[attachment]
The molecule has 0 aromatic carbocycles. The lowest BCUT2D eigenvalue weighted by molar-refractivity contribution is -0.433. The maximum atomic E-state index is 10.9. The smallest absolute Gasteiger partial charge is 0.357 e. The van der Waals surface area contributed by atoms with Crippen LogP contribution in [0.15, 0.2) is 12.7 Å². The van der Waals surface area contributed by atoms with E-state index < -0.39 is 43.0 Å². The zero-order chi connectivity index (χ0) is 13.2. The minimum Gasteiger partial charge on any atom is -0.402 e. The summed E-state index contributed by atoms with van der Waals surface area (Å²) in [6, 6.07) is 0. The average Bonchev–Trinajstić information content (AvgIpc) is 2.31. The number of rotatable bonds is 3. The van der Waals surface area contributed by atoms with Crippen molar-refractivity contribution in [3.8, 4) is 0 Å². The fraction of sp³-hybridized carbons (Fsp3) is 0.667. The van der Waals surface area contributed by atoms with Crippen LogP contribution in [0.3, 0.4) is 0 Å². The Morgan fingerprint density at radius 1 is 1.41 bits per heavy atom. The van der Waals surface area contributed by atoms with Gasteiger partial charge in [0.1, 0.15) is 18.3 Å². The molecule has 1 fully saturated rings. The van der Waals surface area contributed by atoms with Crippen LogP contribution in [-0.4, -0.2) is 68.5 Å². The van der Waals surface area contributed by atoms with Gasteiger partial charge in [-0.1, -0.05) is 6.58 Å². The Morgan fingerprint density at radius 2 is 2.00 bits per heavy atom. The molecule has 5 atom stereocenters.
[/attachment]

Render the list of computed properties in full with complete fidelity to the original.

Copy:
The molecule has 0 aromatic carbocycles. The lowest BCUT2D eigenvalue weighted by molar-refractivity contribution is -0.433. The maximum atomic E-state index is 10.9. The smallest absolute Gasteiger partial charge is 0.357 e. The van der Waals surface area contributed by atoms with Crippen LogP contribution in [0.15, 0.2) is 12.7 Å². The van der Waals surface area contributed by atoms with E-state index < -0.39 is 43.0 Å². The zero-order chi connectivity index (χ0) is 13.2. The minimum Gasteiger partial charge on any atom is -0.402 e. The summed E-state index contributed by atoms with van der Waals surface area (Å²) in [6, 6.07) is 0. The average Bonchev–Trinajstić information content (AvgIpc) is 2.31. The number of rotatable bonds is 3. The van der Waals surface area contributed by atoms with Crippen molar-refractivity contribution in [3.8, 4) is 0 Å². The fraction of sp³-hybridized carbons (Fsp3) is 0.667. The van der Waals surface area contributed by atoms with Crippen LogP contribution in [0.3, 0.4) is 0 Å². The Morgan fingerprint density at radius 1 is 1.41 bits per heavy atom. The van der Waals surface area contributed by atoms with Gasteiger partial charge in [0.1, 0.15) is 18.3 Å². The molecule has 1 fully saturated rings. The van der Waals surface area contributed by atoms with Crippen LogP contribution in [-0.4, -0.2) is 68.5 Å². The van der Waals surface area contributed by atoms with Gasteiger partial charge in [-0.1, -0.05) is 6.58 Å². The Morgan fingerprint density at radius 2 is 2.00 bits per heavy atom. The molecule has 5 atom stereocenters.